Rafael dos Anjos ‘Not a Trash Talker’ But Vows to Send Conor McGregor Home ‘Sad’ at UFC 197

By Mike Sloan Jan 20, 2016

One of the keys to success in the fight game is to always maintain a level head, to remain focused solely on one’s gameplan. Even when faced with a seemingly impossible task of remaining calm when an adversary is in your face and sticking into you like a thorn, the best of the best always tend to ignore such distractions.

If Rafael dos Anjos is remain UFC lightweight champion come March 5, he’ll not only have to employ a nearly flawless approach to fighting Conor McGregor, he’ll have to do it by staying collected when the polarizing Irishman insults and disrespects him.

The Brazilian cleared another hurdle on Wednesday during a 45-minute press conference to officially announce the UFC 197 showdown, which will go down at MGM Grand Garden Arena in Las Vegas. But it might not be as easy as just simply ignoring “Notorious” for the next several weeks, as McGregor clearly struck a few nerves on the makeshift stage, though dos Anjos appeared stoic throughout.

“I’m not a trash talker. I respect my opponents,” dos Anjos stated to the assembled media and hundreds of fans. “I just talk the truth. On March 5, I’m going to send this guy home sad, and I’m going to keep my belt.”

McGregor showed up to the presser fashionably late and, like he’s done so many times before, immediately began laying into his opponent. Dos Anjos sat still with a stone face every time McGregor jabbed him for not being a true Brazilian, for supposedly not being beloved by his country, for beating less-than-stellar opposition or for being “sloppy.”

Dos Anjos did his best impersonation of Marco Antonio Barrera ignoring Prince Naseem Hamed’s tomfoolery, Joe Frazier wading through the trash talk of Muhammad Ali and Chris Weidman remaining relaxed while facing the showboating Anderson Silva. The champion expressed a calm, quiet demeanor, and he certainly wasn’t lacking in confidence.

“I’m a complete fighter. I fight standing, on the ground,” he said through an expressionless mask. “My history speaks for itself. I beat Benson Henderson, Nate Diaz, Anthony Pettis, Donald Cerrone twice. I fought taller guys, stronger guys.”

When the opportunity came, dos Anjos was quick to criticize McGregor, claiming that the Irishman is only fighting dos Anjos so that he wouldn’t have to risk his own belt, the UFC featherweight strap.

“This guy is in the 145-pound division and he’s trying to step into my division and take my belt,” he stated. “I will make sure that doesn’t happen. But he’s here and he’s a smart fighter (because) he don’t want to put his featherweight belt on the line. If he loses, then he wouldn’t have any belts. It’s smart because he’s coming up, and when I beat him, he’ll move back down to 145 and he’ll still be the champion.”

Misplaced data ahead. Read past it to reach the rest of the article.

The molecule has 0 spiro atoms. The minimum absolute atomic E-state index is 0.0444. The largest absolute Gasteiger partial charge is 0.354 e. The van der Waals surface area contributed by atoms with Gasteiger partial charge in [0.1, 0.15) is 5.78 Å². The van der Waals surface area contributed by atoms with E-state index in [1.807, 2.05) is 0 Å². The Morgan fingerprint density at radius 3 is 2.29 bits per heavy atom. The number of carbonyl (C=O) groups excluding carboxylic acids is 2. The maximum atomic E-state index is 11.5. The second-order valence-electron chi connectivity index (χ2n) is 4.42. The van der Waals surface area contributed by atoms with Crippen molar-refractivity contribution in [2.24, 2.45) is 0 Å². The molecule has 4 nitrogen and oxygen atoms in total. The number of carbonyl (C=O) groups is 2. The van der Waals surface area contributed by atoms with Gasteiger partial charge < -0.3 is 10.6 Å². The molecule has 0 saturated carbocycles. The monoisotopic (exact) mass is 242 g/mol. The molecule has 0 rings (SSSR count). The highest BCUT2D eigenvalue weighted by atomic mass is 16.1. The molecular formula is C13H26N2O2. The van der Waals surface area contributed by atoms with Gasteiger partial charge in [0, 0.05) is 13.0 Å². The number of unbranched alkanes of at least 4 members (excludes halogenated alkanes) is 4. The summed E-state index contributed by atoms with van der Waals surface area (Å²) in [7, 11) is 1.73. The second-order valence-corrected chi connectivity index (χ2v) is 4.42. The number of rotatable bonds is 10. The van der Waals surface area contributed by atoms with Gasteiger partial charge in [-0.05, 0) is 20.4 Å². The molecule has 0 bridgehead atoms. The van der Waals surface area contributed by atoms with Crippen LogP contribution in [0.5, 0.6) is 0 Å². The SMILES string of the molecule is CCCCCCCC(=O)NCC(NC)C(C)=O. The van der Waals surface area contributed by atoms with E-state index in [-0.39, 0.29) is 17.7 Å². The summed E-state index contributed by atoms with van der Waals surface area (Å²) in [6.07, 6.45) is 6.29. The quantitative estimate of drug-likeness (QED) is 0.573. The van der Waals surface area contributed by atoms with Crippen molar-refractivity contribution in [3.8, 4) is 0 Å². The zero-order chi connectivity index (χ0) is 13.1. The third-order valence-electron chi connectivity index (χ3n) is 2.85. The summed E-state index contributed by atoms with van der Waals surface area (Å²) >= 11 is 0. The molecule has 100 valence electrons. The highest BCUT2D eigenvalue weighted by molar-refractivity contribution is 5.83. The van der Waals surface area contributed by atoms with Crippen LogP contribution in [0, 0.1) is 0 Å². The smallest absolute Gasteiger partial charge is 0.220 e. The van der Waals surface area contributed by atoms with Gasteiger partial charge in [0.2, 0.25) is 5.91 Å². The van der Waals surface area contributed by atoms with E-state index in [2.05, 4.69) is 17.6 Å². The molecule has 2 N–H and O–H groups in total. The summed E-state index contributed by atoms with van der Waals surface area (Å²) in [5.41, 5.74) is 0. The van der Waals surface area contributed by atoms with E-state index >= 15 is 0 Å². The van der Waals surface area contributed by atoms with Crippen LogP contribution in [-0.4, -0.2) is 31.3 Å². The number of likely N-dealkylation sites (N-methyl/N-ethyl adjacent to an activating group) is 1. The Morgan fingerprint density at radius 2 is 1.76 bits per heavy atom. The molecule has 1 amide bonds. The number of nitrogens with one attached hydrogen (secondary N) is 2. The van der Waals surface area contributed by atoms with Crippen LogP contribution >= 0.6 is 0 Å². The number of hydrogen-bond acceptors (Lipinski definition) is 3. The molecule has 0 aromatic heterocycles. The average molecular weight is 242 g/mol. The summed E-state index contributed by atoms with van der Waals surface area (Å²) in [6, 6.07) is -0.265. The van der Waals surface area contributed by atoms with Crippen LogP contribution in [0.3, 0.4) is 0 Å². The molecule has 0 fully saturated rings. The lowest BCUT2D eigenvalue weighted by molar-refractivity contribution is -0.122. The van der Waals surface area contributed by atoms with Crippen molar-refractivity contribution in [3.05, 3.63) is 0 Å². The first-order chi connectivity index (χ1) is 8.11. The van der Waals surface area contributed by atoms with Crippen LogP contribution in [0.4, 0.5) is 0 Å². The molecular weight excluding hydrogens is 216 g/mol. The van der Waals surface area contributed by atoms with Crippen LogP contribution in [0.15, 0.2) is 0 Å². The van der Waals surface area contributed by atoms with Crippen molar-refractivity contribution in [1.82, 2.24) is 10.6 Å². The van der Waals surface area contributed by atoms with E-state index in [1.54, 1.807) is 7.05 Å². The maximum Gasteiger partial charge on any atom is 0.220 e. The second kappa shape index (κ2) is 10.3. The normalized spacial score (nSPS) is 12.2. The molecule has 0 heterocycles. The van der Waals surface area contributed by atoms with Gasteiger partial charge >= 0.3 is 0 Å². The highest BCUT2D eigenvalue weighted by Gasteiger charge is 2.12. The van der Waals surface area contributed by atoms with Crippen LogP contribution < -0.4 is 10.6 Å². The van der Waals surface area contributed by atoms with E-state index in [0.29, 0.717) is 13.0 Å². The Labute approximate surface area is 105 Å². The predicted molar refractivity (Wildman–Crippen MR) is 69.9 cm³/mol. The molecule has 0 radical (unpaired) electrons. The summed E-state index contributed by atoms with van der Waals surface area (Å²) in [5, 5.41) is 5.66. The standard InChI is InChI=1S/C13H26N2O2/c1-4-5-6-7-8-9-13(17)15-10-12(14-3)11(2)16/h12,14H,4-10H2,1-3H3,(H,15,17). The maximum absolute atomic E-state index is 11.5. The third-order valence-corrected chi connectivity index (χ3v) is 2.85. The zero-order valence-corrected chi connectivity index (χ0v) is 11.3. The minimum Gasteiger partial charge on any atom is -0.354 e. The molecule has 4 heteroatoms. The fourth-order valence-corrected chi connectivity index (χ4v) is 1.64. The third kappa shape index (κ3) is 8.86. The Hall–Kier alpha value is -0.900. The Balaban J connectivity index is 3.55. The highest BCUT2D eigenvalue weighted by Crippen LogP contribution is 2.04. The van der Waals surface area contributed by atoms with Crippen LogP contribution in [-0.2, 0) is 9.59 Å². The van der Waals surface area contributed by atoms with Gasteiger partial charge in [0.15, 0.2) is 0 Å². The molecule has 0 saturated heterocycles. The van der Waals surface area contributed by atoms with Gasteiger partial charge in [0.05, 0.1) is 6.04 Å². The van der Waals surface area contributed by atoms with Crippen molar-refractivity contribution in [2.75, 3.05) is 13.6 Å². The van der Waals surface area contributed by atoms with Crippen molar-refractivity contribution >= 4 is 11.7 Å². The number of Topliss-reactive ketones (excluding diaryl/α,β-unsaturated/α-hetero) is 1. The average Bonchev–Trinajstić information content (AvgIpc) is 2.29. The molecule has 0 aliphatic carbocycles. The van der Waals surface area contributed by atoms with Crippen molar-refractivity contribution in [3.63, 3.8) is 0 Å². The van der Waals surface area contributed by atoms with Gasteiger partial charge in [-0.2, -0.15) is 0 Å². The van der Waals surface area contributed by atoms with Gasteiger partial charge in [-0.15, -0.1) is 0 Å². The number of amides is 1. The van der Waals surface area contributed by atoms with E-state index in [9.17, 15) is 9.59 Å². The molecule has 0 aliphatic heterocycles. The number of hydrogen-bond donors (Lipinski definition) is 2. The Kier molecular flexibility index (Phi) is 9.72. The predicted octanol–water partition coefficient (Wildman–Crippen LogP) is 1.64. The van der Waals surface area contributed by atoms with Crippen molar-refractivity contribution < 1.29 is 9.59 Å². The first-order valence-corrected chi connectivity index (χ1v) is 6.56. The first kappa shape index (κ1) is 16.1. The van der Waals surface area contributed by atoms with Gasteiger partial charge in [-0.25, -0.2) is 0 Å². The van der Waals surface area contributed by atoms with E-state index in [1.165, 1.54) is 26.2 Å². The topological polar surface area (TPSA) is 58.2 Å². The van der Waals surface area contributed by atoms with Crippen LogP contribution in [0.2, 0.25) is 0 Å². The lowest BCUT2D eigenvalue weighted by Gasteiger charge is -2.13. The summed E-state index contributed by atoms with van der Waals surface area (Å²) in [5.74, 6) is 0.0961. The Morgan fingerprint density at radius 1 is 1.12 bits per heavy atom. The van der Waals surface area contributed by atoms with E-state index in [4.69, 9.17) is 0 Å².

The only time during the presser that McGregor appeared to get under dos Anjos’ skin was when the 145-pound king disparaged the Brazilian for raising his two children as Americans, essentially calling dos Anjos a traitor to his country. McGregor mocked dos Anjos for naming his sons “Bob and Donald,” though they are actually named Gustavo and Rafael.

The lightweight champ kept his composure, though one could see in his eyes that dos Anjos was enraged that McGregor dared speak of his children. Dos Anjos was immediate in his defense of moving his family to America and questioned why McGregor would have that line of thinking.

“I think that doesn’t make any sense,” dos Anjos said. “The whole world has American dreams. There are Irish, Brazilian people living here, and these people who have American dreams don’t deserve to be called traitors. This guy calls me a traitor because I live here and I’m raising my kids here. There are people from all over the world who live in the United States, and these people don’t deserve to be called traitors.”

Those in attendance who expected the sort of fireworks that occurred when McGregor and Jose Aldo were together so many times, or when Daniel Cormier and Jon Jones tore into each in the same hotel, were left disappointed. McGregor never got to dos Anjos deep enough for the Brazilian to lose his cool and dos Anjos admitted that he has to remain relaxed, especially when the fight starts.

“I think his emotions got to him,” dos Anjos said of Aldo, a fellow Brazilian who was torched by McGregor in just 13 seconds. “I think he rushed out and got caught.”

If dos Anjos is able to weather the tempest of disrespect and mudslinging for the next six weeks, his next job will be to replicate that gameplan inside the Octagon. If he can do that as well, the collective who hates McGregor might get what they have coveted ever since he stormed onto the bright lights of the UFC’s biggest stage.

However, fight fans waited a decade for someone to finally shut up Floyd Mayweather Jr., and it never happened. Could dos Anjos be the guy to do it to MMA’s version of Mayweather?


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